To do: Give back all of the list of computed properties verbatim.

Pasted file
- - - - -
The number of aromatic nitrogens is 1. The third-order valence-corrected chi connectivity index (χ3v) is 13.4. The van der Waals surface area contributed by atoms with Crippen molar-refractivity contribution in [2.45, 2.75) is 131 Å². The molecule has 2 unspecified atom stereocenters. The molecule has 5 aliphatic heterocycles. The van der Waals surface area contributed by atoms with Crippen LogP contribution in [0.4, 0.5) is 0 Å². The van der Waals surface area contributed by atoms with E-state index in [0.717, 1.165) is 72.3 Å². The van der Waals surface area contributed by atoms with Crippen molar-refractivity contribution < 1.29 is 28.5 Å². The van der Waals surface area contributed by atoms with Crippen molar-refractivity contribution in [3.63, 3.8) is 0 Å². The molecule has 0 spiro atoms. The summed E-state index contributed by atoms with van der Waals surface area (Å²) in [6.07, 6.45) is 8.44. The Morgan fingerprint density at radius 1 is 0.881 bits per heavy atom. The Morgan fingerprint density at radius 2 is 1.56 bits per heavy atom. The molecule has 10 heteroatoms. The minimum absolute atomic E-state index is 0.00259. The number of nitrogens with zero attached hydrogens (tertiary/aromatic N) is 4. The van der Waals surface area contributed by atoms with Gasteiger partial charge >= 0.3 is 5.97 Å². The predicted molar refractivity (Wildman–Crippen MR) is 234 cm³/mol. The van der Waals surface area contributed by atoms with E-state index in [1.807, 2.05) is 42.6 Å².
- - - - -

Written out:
The number of aromatic nitrogens is 1. The third-order valence-corrected chi connectivity index (χ3v) is 13.4. The van der Waals surface area contributed by atoms with Crippen molar-refractivity contribution in [2.45, 2.75) is 131 Å². The molecule has 2 unspecified atom stereocenters. The molecule has 5 aliphatic heterocycles. The van der Waals surface area contributed by atoms with Crippen LogP contribution in [0.4, 0.5) is 0 Å². The van der Waals surface area contributed by atoms with E-state index in [0.717, 1.165) is 72.3 Å². The van der Waals surface area contributed by atoms with Crippen molar-refractivity contribution < 1.29 is 28.5 Å². The van der Waals surface area contributed by atoms with Crippen molar-refractivity contribution in [3.63, 3.8) is 0 Å². The molecule has 0 spiro atoms. The summed E-state index contributed by atoms with van der Waals surface area (Å²) in [6.07, 6.45) is 8.44. The Morgan fingerprint density at radius 1 is 0.881 bits per heavy atom. The Morgan fingerprint density at radius 2 is 1.56 bits per heavy atom. The molecule has 10 heteroatoms. The minimum absolute atomic E-state index is 0.00259. The number of nitrogens with zero attached hydrogens (tertiary/aromatic N) is 4. The van der Waals surface area contributed by atoms with Gasteiger partial charge >= 0.3 is 5.97 Å². The predicted molar refractivity (Wildman–Crippen MR) is 234 cm³/mol. The van der Waals surface area contributed by atoms with E-state index in [1.807, 2.05) is 42.6 Å².